Cape Cod county commissioners protest radioactive water dump at Pilgrim nuclear station
Barnstable County Commissioners are urging state lawmakers to ban the dumping of radioactive water into local, coastal waters.
The Commissioners voted unanimously Thursday to send a letter to state officials opposing the disposal of radioactive water from Pilgrim nuclear power station into Cape Cod Bay.
The commissioners argues that there could be devastating long-term impacts to the coastal environment as well as to public health, as well as economic disruptions.
The now-shuttered Plymouth plant holds about 1 million gallons of the water from its reactor and cooling system. Holtec — the company decommissioning the plant — had planned to discharge the water into the Bay, but now say they won't do that until at least the end of this year. That's after considerable public backlash.
During the commission meeting Thursday, Commissioner Sheila Lyons said that radioactive water should not be dumped into Massachusetts coastal waters, ever.
"I’m really appalled that this has happened in the past," Lyons said. "Their argument is that it’s been allowed before, but that doesn’t mean that it’s a good law, and we want the law changed and we want it enforced.”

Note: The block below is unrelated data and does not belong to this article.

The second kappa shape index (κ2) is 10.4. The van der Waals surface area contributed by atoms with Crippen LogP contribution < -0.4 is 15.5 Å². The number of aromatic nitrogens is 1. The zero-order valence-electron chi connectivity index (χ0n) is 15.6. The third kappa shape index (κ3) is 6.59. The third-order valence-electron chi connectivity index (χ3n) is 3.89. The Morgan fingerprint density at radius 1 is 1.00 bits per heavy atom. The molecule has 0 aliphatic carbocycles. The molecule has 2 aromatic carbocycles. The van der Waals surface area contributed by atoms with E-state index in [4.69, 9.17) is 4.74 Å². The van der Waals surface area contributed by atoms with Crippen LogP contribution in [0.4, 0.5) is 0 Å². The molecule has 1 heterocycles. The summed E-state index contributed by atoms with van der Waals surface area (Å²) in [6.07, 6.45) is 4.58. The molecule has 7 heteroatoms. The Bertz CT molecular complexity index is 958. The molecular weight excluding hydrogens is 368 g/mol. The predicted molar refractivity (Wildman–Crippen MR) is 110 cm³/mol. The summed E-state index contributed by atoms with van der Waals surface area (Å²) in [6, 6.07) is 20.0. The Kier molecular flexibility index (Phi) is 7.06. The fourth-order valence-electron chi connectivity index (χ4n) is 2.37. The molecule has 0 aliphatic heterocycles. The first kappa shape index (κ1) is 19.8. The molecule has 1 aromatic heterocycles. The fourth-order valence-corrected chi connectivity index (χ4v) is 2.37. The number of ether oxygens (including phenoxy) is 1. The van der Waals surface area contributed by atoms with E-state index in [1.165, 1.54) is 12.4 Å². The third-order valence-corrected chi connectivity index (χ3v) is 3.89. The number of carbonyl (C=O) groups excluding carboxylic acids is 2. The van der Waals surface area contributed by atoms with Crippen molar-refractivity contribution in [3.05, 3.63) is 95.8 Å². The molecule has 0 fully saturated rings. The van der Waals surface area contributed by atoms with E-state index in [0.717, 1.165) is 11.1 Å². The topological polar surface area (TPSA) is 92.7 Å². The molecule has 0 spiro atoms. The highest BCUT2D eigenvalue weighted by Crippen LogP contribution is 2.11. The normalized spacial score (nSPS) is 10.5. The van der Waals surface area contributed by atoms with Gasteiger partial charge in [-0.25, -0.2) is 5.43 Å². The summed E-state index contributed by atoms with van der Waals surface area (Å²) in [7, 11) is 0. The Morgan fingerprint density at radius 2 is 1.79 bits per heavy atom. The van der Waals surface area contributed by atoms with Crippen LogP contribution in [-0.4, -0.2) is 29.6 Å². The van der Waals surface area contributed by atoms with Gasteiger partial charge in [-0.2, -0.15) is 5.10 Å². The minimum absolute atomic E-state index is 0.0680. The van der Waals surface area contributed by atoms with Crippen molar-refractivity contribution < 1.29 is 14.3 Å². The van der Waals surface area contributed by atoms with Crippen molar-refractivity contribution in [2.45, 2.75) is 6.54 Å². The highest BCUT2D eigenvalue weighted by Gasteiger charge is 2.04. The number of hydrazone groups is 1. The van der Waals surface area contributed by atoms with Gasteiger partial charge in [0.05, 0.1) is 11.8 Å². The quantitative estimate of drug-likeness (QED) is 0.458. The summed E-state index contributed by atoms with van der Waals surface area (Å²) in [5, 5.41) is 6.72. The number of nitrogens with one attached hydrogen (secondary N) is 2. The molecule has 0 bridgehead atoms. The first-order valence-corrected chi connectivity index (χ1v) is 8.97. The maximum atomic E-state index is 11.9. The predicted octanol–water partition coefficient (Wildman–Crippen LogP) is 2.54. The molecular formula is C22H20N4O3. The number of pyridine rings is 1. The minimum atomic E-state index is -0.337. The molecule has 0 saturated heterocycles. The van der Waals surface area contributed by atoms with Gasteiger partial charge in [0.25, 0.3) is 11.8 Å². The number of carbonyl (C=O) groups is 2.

Commercial shellfishermen in the region have also criticized Holtec's plan, and Commissioner Ron Bergstrom seemed to be listening.
“You can’t argue that the perception that there will be nuclear-infused water dumped into Cape Cod Bay isn't going to have an effect on people’s attitude toward the beaches, toward swimming, toward recreating," Bergrstrom said. "The potential economic damage done to the Cape and South Shore could be enormous.”
Federal lawmakers including senators Ed Markey and Elizabeth Warren have called on Holtec not to dump the water into the Bay, but instead, ship the waste off-site.
Holtec has said that it is considering a number of alternatives to discharging the water in Cape Cod Bay, and says they will include the public in any decision.